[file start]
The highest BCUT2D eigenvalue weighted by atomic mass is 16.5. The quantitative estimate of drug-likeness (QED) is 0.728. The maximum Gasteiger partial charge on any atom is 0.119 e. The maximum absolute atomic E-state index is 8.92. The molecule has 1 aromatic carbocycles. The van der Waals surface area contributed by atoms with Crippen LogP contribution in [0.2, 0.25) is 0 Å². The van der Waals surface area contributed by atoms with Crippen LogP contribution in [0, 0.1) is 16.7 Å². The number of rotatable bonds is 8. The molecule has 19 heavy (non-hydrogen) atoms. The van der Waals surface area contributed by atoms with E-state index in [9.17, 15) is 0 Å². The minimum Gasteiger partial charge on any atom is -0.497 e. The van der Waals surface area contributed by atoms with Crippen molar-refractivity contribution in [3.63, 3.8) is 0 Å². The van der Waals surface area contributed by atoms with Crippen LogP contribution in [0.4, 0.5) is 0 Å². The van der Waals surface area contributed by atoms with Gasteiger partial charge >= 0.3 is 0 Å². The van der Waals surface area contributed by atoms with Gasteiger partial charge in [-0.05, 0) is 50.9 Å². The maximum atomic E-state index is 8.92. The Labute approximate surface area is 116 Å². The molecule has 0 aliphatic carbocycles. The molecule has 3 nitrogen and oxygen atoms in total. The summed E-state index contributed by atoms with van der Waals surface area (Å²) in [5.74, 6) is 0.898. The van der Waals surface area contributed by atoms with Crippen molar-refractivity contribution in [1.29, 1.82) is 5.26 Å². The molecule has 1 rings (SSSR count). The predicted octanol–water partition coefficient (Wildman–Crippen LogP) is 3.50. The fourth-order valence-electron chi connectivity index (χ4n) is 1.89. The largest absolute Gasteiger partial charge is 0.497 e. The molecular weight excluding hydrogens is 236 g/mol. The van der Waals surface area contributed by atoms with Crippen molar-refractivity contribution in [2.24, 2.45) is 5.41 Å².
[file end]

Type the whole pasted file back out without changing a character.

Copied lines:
The highest BCUT2D eigenvalue weighted by atomic mass is 16.5. The quantitative estimate of drug-likeness (QED) is 0.728. The maximum Gasteiger partial charge on any atom is 0.119 e. The maximum absolute atomic E-state index is 8.92. The molecule has 1 aromatic carbocycles. The van der Waals surface area contributed by atoms with Crippen LogP contribution in [0.2, 0.25) is 0 Å². The van der Waals surface area contributed by atoms with Crippen LogP contribution in [0, 0.1) is 16.7 Å². The number of rotatable bonds is 8. The molecule has 19 heavy (non-hydrogen) atoms. The van der Waals surface area contributed by atoms with E-state index in [9.17, 15) is 0 Å². The minimum Gasteiger partial charge on any atom is -0.497 e. The van der Waals surface area contributed by atoms with Crippen molar-refractivity contribution in [3.63, 3.8) is 0 Å². The van der Waals surface area contributed by atoms with Crippen LogP contribution in [0.4, 0.5) is 0 Å². The van der Waals surface area contributed by atoms with Gasteiger partial charge >= 0.3 is 0 Å². The van der Waals surface area contributed by atoms with Gasteiger partial charge in [-0.05, 0) is 50.9 Å². The maximum atomic E-state index is 8.92. The Labute approximate surface area is 116 Å². The molecule has 0 aliphatic carbocycles. The molecule has 3 nitrogen and oxygen atoms in total. The summed E-state index contributed by atoms with van der Waals surface area (Å²) in [5.74, 6) is 0.898. The van der Waals surface area contributed by atoms with Crippen molar-refractivity contribution in [1.29, 1.82) is 5.26 Å². The molecule has 1 rings (SSSR count). The predicted octanol–water partition coefficient (Wildman–Crippen LogP) is 3.50. The fourth-order valence-electron chi connectivity index (χ4n) is 1.89. The largest absolute Gasteiger partial charge is 0.497 e. The molecular weight excluding hydrogens is 236 g/mol. The van der Waals surface area contributed by atoms with Crippen molar-refractivity contribution in [2.24, 2.45) is 5.41 Å².